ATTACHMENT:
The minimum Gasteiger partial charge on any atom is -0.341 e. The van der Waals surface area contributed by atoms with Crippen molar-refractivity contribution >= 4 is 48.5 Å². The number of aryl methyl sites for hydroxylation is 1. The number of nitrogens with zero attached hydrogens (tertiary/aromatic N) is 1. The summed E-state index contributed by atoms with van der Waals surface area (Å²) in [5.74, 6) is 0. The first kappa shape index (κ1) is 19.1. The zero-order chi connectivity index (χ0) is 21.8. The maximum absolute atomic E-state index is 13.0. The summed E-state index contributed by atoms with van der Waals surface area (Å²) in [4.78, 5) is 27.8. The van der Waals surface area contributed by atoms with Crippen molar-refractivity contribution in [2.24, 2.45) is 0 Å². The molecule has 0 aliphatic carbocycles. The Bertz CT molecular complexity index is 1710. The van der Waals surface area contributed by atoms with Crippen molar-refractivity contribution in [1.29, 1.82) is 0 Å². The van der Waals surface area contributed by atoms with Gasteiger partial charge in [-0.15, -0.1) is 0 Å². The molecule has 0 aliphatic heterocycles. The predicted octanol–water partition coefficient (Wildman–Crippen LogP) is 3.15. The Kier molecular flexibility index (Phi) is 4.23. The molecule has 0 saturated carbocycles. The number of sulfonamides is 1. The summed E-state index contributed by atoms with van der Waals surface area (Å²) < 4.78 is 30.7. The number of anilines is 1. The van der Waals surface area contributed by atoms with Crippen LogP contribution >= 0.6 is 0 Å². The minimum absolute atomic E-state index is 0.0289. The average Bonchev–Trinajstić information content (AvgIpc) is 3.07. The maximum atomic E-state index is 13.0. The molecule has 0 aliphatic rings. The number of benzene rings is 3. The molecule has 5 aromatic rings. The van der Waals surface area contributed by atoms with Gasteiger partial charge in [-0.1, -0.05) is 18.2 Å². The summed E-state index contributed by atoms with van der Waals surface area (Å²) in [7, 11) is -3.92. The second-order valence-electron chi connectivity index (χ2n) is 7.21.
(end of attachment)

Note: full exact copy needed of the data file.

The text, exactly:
The minimum Gasteiger partial charge on any atom is -0.341 e. The van der Waals surface area contributed by atoms with Crippen molar-refractivity contribution >= 4 is 48.5 Å². The number of aryl methyl sites for hydroxylation is 1. The number of nitrogens with zero attached hydrogens (tertiary/aromatic N) is 1. The summed E-state index contributed by atoms with van der Waals surface area (Å²) in [5.74, 6) is 0. The first kappa shape index (κ1) is 19.1. The zero-order chi connectivity index (χ0) is 21.8. The maximum absolute atomic E-state index is 13.0. The summed E-state index contributed by atoms with van der Waals surface area (Å²) in [4.78, 5) is 27.8. The van der Waals surface area contributed by atoms with Crippen molar-refractivity contribution in [2.24, 2.45) is 0 Å². The molecule has 0 aliphatic carbocycles. The Bertz CT molecular complexity index is 1710. The van der Waals surface area contributed by atoms with Crippen molar-refractivity contribution in [1.29, 1.82) is 0 Å². The van der Waals surface area contributed by atoms with Gasteiger partial charge in [-0.15, -0.1) is 0 Å². The molecule has 0 aliphatic heterocycles. The predicted octanol–water partition coefficient (Wildman–Crippen LogP) is 3.15. The Kier molecular flexibility index (Phi) is 4.23. The molecule has 0 saturated carbocycles. The number of sulfonamides is 1. The summed E-state index contributed by atoms with van der Waals surface area (Å²) < 4.78 is 30.7. The number of anilines is 1. The van der Waals surface area contributed by atoms with Crippen LogP contribution >= 0.6 is 0 Å². The minimum absolute atomic E-state index is 0.0289. The average Bonchev–Trinajstić information content (AvgIpc) is 3.07. The maximum atomic E-state index is 13.0. The molecule has 0 aliphatic rings. The number of benzene rings is 3. The molecule has 5 aromatic rings. The van der Waals surface area contributed by atoms with Gasteiger partial charge in [-0.1, -0.05) is 18.2 Å². The summed E-state index contributed by atoms with van der Waals surface area (Å²) in [7, 11) is -3.92. The second-order valence-electron chi connectivity index (χ2n) is 7.21.